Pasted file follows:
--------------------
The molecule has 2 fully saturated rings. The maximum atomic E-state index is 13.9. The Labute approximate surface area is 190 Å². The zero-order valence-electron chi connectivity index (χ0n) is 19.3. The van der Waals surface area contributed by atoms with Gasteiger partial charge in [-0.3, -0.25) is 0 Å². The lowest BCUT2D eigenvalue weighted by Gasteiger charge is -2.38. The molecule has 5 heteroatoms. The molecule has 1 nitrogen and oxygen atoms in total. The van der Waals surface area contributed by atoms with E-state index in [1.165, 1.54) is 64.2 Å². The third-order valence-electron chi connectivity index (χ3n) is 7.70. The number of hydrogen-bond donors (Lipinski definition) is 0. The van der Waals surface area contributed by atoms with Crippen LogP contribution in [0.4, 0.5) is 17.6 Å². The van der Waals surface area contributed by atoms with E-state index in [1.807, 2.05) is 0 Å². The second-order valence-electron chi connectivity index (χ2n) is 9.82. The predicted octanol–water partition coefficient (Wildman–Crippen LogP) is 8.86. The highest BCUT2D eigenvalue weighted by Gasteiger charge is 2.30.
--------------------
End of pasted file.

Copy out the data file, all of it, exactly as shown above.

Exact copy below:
The molecule has 2 fully saturated rings. The maximum atomic E-state index is 13.9. The Labute approximate surface area is 190 Å². The zero-order valence-electron chi connectivity index (χ0n) is 19.3. The van der Waals surface area contributed by atoms with Gasteiger partial charge in [-0.3, -0.25) is 0 Å². The lowest BCUT2D eigenvalue weighted by Gasteiger charge is -2.38. The molecule has 5 heteroatoms. The molecule has 1 nitrogen and oxygen atoms in total. The van der Waals surface area contributed by atoms with E-state index in [1.165, 1.54) is 64.2 Å². The third-order valence-electron chi connectivity index (χ3n) is 7.70. The number of hydrogen-bond donors (Lipinski definition) is 0. The van der Waals surface area contributed by atoms with Crippen LogP contribution in [0.4, 0.5) is 17.6 Å². The van der Waals surface area contributed by atoms with E-state index in [1.807, 2.05) is 0 Å². The second-order valence-electron chi connectivity index (χ2n) is 9.82. The predicted octanol–water partition coefficient (Wildman–Crippen LogP) is 8.86. The highest BCUT2D eigenvalue weighted by Gasteiger charge is 2.30.